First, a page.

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I need to create a high side switch to drive a 2.5W resistive load, which must be referenced to ground. I'm planning to use a P-MOSFET as load switch. The problem is there I have an inconstant voltage source from a battery (from 4.2V to 2.5V) and my logic works at 3.3 V. I use a step-up/step-down converter to stabilize voltage at my microcontroller. I therefore would like to use a N-MOSFET as a driver for the P-MOSFET to ensure that the P-MOSFET will always be closed and open whenever I need. I will drive the N MOSFET woth a PWM signal at 500 Hz. Will this topology work?

schematic

simulate this circuit – Schematic created using CircuitLab

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    \$\begingroup\$ Yes probably it will work, if transistors have low threshold voltage Vth, but the resistor R6 is too high, IMO. \$\endgroup\$ – Marko Buršič May 6 at 17:17
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    \$\begingroup\$ Do you need to PWM? If yes, then what frequency, if not then you can try as is, but it could have long turn-off time due to high R6. \$\endgroup\$ – Marko Buršič May 6 at 17:43
  • \$\begingroup\$ Instead of building from discrete semiconductors, most manufacturers create integrated circuit load switches which are tuned for this specific application. Here's one example, and here is the category for searching on Digi-Key: digikey.com/en/products/filter/… \$\endgroup\$ – Ste Kulov May 7 at 13:56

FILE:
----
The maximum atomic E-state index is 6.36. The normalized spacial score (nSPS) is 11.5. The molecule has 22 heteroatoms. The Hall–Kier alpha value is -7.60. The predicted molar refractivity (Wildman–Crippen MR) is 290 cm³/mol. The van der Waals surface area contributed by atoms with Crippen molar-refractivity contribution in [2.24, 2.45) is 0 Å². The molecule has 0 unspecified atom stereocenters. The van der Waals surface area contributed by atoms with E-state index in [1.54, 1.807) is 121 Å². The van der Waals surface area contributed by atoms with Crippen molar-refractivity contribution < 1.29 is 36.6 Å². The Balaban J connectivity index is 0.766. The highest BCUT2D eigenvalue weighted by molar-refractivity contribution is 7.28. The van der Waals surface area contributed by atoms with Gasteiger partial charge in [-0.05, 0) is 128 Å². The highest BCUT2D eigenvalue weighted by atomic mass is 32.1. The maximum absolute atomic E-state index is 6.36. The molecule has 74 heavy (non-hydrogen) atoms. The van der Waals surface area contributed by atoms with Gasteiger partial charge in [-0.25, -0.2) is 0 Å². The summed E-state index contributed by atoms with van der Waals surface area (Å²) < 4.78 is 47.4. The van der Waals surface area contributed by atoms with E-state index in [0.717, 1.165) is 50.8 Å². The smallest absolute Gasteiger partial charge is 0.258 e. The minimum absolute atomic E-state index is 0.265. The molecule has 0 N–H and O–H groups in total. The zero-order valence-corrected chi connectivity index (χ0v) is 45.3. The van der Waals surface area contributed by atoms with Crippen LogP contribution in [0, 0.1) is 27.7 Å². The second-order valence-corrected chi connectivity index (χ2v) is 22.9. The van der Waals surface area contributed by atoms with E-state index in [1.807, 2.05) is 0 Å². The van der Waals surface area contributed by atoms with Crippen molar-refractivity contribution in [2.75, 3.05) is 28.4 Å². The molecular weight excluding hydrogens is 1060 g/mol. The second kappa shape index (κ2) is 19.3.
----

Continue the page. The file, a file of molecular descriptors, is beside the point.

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thanks for the circuit diagram. I simulated your circuit on LTspice and found that your circuit will not work correctly, as pointed out by @zozwold the value of R2 = 100k (R6 in your diagram) is very high. The gate of the MOSFET doesn't completely charge because of it.

Circuit

Output Wave form

As you can see in the output waveform, the green waveform is the PWM signal and the blue waveform is the PMOS Gate signal. R2 = 1k

In this image, you can see the output waveform is better. I changed the value of R2 from 100k to 1k that's all. With this change, your circuit should work.

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  • \$\begingroup\$ +1 Nice. With 1k ohm there is 5 : 1k = 0.5% of energy waste when on, which is acceptable.It would be nice to see also the power dissipation of main MOSFET its gate current and power dissipation of driving MOSFET. \$\endgroup\$ – Marko Buršič May 7 at 9:18
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I saw a similar circuit from Arduino forum link:

schematic

simulate this circuit – Schematic created using CircuitLab

The D1 prevents the cross conduction, R2 is the gate resistor. At low voltages of your need, this won't work perfect. Perhaps you could change BJT with MOSFET.

Allernatively you could use a inverting CMOS buffer, like SN74LVC1G14-Q1, 74LVC1G04 ,...

enter image description here

schematic

simulate this circuit

Simulation SPICE (transistor not equal, because it is not in the default list) Vcc=2.5V. You can see the current of Q2 is just a spike of cca. 30mA, this is the MOSFET gate discharge current. Voltage on load is full Vcc.

enter image description here

Vcc=4.2V. Green - Q2 current spikes at 45mA; Blue - Q1 current spikes at 25mA/ gate charging current; Red - load voltage.